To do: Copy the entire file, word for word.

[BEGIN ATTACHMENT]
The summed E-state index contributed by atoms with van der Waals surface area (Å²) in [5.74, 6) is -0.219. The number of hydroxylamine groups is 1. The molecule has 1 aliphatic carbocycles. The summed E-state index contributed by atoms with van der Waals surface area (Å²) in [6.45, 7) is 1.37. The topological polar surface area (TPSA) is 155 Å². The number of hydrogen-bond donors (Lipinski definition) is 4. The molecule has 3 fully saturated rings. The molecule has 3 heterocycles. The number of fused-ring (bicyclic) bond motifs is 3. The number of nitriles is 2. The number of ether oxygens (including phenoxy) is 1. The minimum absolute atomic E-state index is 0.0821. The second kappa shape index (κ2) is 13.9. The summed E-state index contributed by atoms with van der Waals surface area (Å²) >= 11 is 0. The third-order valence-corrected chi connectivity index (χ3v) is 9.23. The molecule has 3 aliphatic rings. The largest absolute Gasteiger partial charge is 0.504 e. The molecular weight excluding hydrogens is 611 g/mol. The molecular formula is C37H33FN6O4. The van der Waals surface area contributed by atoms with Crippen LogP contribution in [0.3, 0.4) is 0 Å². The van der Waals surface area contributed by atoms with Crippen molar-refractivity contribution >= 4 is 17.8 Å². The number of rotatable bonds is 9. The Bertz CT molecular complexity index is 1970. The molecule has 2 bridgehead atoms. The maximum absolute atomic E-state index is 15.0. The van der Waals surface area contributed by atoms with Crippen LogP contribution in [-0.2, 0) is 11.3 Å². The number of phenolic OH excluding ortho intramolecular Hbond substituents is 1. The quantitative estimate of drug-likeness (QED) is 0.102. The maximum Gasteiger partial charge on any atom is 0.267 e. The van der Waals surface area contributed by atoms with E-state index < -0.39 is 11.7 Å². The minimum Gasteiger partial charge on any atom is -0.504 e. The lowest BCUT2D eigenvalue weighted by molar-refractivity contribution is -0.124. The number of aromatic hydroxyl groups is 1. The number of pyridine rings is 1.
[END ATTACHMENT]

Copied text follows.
The summed E-state index contributed by atoms with van der Waals surface area (Å²) in [5.74, 6) is -0.219. The number of hydroxylamine groups is 1. The molecule has 1 aliphatic carbocycles. The summed E-state index contributed by atoms with van der Waals surface area (Å²) in [6.45, 7) is 1.37. The topological polar surface area (TPSA) is 155 Å². The number of hydrogen-bond donors (Lipinski definition) is 4. The molecule has 3 fully saturated rings. The molecule has 3 heterocycles. The number of fused-ring (bicyclic) bond motifs is 3. The number of nitriles is 2. The number of ether oxygens (including phenoxy) is 1. The minimum absolute atomic E-state index is 0.0821. The second kappa shape index (κ2) is 13.9. The summed E-state index contributed by atoms with van der Waals surface area (Å²) >= 11 is 0. The third-order valence-corrected chi connectivity index (χ3v) is 9.23. The molecule has 3 aliphatic rings. The largest absolute Gasteiger partial charge is 0.504 e. The molecular weight excluding hydrogens is 611 g/mol. The molecular formula is C37H33FN6O4. The van der Waals surface area contributed by atoms with Crippen LogP contribution in [0.3, 0.4) is 0 Å². The van der Waals surface area contributed by atoms with Crippen molar-refractivity contribution >= 4 is 17.8 Å². The number of rotatable bonds is 9. The Bertz CT molecular complexity index is 1970. The molecule has 2 bridgehead atoms. The maximum absolute atomic E-state index is 15.0. The van der Waals surface area contributed by atoms with Crippen LogP contribution in [-0.2, 0) is 11.3 Å². The number of phenolic OH excluding ortho intramolecular Hbond substituents is 1. The quantitative estimate of drug-likeness (QED) is 0.102. The maximum Gasteiger partial charge on any atom is 0.267 e. The van der Waals surface area contributed by atoms with E-state index < -0.39 is 11.7 Å². The minimum Gasteiger partial charge on any atom is -0.504 e. The lowest BCUT2D eigenvalue weighted by molar-refractivity contribution is -0.124. The number of aromatic hydroxyl groups is 1. The number of pyridine rings is 1.